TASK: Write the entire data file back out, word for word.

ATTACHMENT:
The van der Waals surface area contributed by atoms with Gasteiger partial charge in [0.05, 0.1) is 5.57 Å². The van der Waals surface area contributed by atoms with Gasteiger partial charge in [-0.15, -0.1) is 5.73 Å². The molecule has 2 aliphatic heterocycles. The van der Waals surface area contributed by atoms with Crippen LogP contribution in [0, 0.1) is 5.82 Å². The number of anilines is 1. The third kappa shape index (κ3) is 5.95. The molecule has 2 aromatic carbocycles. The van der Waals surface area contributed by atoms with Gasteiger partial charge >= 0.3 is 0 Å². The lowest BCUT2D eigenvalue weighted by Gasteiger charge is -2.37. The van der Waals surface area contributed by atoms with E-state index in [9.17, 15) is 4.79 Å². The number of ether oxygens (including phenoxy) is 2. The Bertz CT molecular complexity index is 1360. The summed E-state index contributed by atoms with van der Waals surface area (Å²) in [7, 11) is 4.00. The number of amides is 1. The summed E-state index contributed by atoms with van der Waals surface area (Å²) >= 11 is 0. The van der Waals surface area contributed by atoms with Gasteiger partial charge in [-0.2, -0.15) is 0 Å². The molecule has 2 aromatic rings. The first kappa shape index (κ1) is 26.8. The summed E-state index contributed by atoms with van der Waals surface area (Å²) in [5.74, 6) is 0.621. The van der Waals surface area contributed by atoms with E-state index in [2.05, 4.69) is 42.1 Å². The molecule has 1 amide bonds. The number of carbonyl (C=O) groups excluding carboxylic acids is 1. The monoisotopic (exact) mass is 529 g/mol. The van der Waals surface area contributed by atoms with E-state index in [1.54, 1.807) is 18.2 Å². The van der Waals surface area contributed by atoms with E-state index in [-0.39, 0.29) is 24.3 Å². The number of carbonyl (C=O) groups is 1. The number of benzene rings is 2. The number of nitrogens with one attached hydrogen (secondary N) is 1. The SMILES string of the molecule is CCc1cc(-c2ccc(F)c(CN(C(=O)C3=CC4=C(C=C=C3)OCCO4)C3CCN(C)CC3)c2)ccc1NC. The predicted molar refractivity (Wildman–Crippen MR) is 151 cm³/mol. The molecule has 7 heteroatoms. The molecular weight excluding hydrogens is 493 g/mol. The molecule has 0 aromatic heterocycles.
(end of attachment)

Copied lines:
The van der Waals surface area contributed by atoms with Gasteiger partial charge in [0.05, 0.1) is 5.57 Å². The van der Waals surface area contributed by atoms with Gasteiger partial charge in [-0.15, -0.1) is 5.73 Å². The molecule has 2 aliphatic heterocycles. The van der Waals surface area contributed by atoms with Crippen LogP contribution in [0, 0.1) is 5.82 Å². The number of anilines is 1. The third kappa shape index (κ3) is 5.95. The molecule has 2 aromatic carbocycles. The van der Waals surface area contributed by atoms with Gasteiger partial charge >= 0.3 is 0 Å². The lowest BCUT2D eigenvalue weighted by Gasteiger charge is -2.37. The van der Waals surface area contributed by atoms with E-state index in [9.17, 15) is 4.79 Å². The number of ether oxygens (including phenoxy) is 2. The Bertz CT molecular complexity index is 1360. The summed E-state index contributed by atoms with van der Waals surface area (Å²) in [7, 11) is 4.00. The number of amides is 1. The summed E-state index contributed by atoms with van der Waals surface area (Å²) >= 11 is 0. The van der Waals surface area contributed by atoms with Gasteiger partial charge in [-0.2, -0.15) is 0 Å². The molecule has 2 aromatic rings. The first kappa shape index (κ1) is 26.8. The summed E-state index contributed by atoms with van der Waals surface area (Å²) in [5.74, 6) is 0.621. The van der Waals surface area contributed by atoms with E-state index in [2.05, 4.69) is 42.1 Å². The molecule has 1 amide bonds. The number of carbonyl (C=O) groups excluding carboxylic acids is 1. The monoisotopic (exact) mass is 529 g/mol. The van der Waals surface area contributed by atoms with E-state index in [1.54, 1.807) is 18.2 Å². The van der Waals surface area contributed by atoms with E-state index in [-0.39, 0.29) is 24.3 Å². The number of carbonyl (C=O) groups is 1. The number of benzene rings is 2. The number of nitrogens with one attached hydrogen (secondary N) is 1. The SMILES string of the molecule is CCc1cc(-c2ccc(F)c(CN(C(=O)C3=CC4=C(C=C=C3)OCCO4)C3CCN(C)CC3)c2)ccc1NC. The predicted molar refractivity (Wildman–Crippen MR) is 151 cm³/mol. The molecule has 7 heteroatoms. The molecular weight excluding hydrogens is 493 g/mol. The molecule has 0 aromatic heterocycles.